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What is product discovery?

Product discovery is a process typically undertaken by product teams, UI/UX researchers, UX designers, UI designers and company stakeholders.

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Photo by Hudson Hintze on Unsplash

The process is performed to define a problem, explore potential solutions and build a working prototype that will present value to customers. Modern product discovery and validation is essential to startup success, for example, those utilizing the outcome-driven innovation framework see an average product success rate of 86 percent.

What is discovery in product design?

  • In order for a startup or an enterprise to achieve success, new products must be brought to the market that fill a consumer need. Uncovering what that need is and determining the most efficient way to provide a solution is what is known as product discovery.

Product discovery is typically undertaken by diverse teams of stakeholders from throughout an organization, such as product teams, UI/UX researchers, data analysts, product designers, executives and others who are closely aligned with customer needs and insights. This helps create a link between the customers and the business before any work is done, ensuring that the intended product will be useful and not fail due to a lack of adoption and users.

The roots of modern intentional product discovery and validation can be traced back to the 1990s, when Steve Blank created the customer development philosophy and published the book, The Four Steps to the Epiphany: Successful Strategies for Products that Win. Eventually, Blank’s methodology facilitated the start of the lean startup movement where customer development is considered a main pillar. Simultaneously, Anthony Ulwick developed CD-MAP, which would eventually set the course for the creation of outcome-driven innovation and the jobs-to-be-done theory.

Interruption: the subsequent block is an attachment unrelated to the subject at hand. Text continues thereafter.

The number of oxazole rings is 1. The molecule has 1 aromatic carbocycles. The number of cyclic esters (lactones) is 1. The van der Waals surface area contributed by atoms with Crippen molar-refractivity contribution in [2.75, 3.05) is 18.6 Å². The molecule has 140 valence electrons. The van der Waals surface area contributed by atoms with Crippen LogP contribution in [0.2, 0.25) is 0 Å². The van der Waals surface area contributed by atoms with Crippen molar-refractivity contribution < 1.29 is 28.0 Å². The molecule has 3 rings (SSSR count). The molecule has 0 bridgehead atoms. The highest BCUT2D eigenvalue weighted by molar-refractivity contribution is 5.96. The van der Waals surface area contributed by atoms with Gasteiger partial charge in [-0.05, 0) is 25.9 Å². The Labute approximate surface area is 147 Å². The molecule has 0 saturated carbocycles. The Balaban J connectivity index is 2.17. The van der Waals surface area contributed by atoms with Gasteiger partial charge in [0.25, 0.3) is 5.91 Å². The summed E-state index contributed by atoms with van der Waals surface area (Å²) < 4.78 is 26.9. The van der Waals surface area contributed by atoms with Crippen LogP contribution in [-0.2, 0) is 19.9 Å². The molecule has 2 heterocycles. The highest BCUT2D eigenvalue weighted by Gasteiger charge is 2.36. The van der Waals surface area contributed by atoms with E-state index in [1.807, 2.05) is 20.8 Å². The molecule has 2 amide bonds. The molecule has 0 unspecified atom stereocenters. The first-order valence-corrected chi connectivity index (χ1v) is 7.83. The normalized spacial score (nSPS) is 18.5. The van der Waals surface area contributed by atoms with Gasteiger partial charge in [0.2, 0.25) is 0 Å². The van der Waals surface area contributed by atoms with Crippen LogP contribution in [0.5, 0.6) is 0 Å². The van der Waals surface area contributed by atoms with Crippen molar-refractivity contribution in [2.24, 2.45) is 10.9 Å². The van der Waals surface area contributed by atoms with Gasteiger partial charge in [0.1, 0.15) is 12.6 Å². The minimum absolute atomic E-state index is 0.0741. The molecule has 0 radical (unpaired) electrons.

What are the key elements of product discovery?

  • A few key elements of product discovery include the journey map, empathy map and consumer persona.

When conducting product discovery, it is first important to ensure that empirical user research is done so qualitative and quantitative data can be gathered. This allows discovery teams to challenge their own assumptions about what a user needs and gather data on potential product use cases and customer pain points. From there, teams can form design artifacts that allow the data to stay top of mind and be easily referred back to throughout the discovery and development process. These artifacts often include journey maps, empathy maps and consumer personas.

Journey maps are a set of actions that the user is expected to take to achieve their goal. The actions taken are marked as “locations,” and the product is expected to reduce the amount of actions needed to accomplish the goal. Journey maps must be based on empirical user research to accurately determine what the product will accomplish. Empathy maps are a four-quadrant diagram that are used to record what customers think, hear, say and see in regards to their challenges and the product’s opportunities to present a solution. This helps companies understand user feelings on products and services. Consumer personas are an approximated segment of users that come to be known as target customers. Personas are named and matched with demographics, psychographics and behaviors that help identify a potential customer.

What are product discovery techniques?

  • Techniques for product discovery include identifying risks, understanding underlying user needs and identifying the optimal solution.

Product discovery is all about identifying solutions to customer challenges. By doing so, companies seek to build products that provide continuous value to both the user and the business. This requires risks to be clearly identified before teams can begin building a prototype. These risks include: value risk, or whether customers will adopt the product; usability risk, or whether users will know how to utilize the product; feasibility risk, or whether it is capable to produce a product with the allotted time and resources; and business viability risk, or whether the solution will also work for other aspects of a business.

Once these risks are identified, stakeholders have a better understanding of user needs and can create an optimal solution through ideation, prototyping and testing processes.


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